Throughout time there have been some legendary storytellers, people who have captivated their audiences in the way they can portray information and describe epic events or mythical tales. In this blog we look at some of the greatest storytellers that have ever lived and celebrate the legacies they have left behind.
Scheherazade was actually a slave under the rule of the tyrannical Sultan Schahriah, who was famous for beheading his enemies. To save her own neck, the clever Scheherazade decided to tell her master one thousand and one stories, one per night. The stories were old Arabian and Persian tales that had been handed down for generations, her skill was keeping the best part of the story back, so the Sultan requested she continued the next night. Her storytelling saved her life, and included classic tales such as Aladdin and his lamp, Sinbad, and Ali Baba and the Forty Thieves.
The Brothers Grimm
Considering the Brothers Grimm were famous for their fairy-tales they were at the time of writing X-rated, as far as the kids were concerned. They were full of goblins, demons and evil witches as well as every sort of monster they could dream up.
This was a way for the Brothers to tell about the harsh life the citizens of Central Europe had in the 18th Century. When they first wrote some of their fairy-tales they were so gruesome that they were made to edit them by religious leaders, and law men. Most of the Grimm stories have now been so watered down they are hardly recognizable from the original text. But they left us with some wonderful fairy-tales that include, Snow White, Little Red Riding Hood, and Cinderella.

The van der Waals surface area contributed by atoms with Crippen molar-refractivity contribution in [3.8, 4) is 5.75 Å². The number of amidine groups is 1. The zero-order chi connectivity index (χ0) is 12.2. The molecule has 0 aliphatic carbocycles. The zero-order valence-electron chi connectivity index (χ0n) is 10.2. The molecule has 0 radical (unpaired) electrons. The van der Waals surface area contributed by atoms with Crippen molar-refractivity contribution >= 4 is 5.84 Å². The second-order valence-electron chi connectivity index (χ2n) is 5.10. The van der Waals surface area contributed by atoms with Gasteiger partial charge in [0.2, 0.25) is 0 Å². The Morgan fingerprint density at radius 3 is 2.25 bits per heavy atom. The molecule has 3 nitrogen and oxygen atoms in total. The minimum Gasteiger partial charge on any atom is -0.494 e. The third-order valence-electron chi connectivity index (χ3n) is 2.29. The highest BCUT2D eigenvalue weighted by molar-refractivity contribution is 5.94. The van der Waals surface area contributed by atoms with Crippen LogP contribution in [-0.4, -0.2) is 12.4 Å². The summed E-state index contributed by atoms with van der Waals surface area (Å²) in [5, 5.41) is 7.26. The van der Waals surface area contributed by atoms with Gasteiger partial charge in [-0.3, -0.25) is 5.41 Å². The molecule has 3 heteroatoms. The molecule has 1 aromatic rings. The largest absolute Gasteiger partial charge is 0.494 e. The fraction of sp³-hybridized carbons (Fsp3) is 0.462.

Hans Christian Andersen
The Nordic people have always been associated with stories and one of the best storytellers in history has to be Hans Christian Andersen. As a child, legend tells us that Hans was an ugly kid, so ugly that nobody would play with him. He adopted his own fantasy world mostly by reading about great men that had overcome poverty, hatred and prejudice to rise to be rich and famous. After the death of his father Hans traveled around the countryside telling stories for money to buy food.
The stories he told he eventually wrote down when he was thirty, and he finally achieved his dream of acceptance. Some of his great fairy-tales are; The Ugly Duckling, The Emperor’s New Clothes, and the Princess and the Pea.
Our final great storyteller is a Frenchman called Charles Perrault. Perrault lived in France during the 17th Century and was responsible for writing some of the greatest children’s fairy-tales that have ever been created. Who can possibly forget the tales of, Puss in Boots, Tom Thumb, and the enchanting Sleeping Beauty. Children all over the world are still captivated by these tales just as they were all those centuries ago.
Without these great storytellers our lives would be far the poorer, they have relayed stories that can be enjoyed by kings and peasants, from children to adults, and are timeless.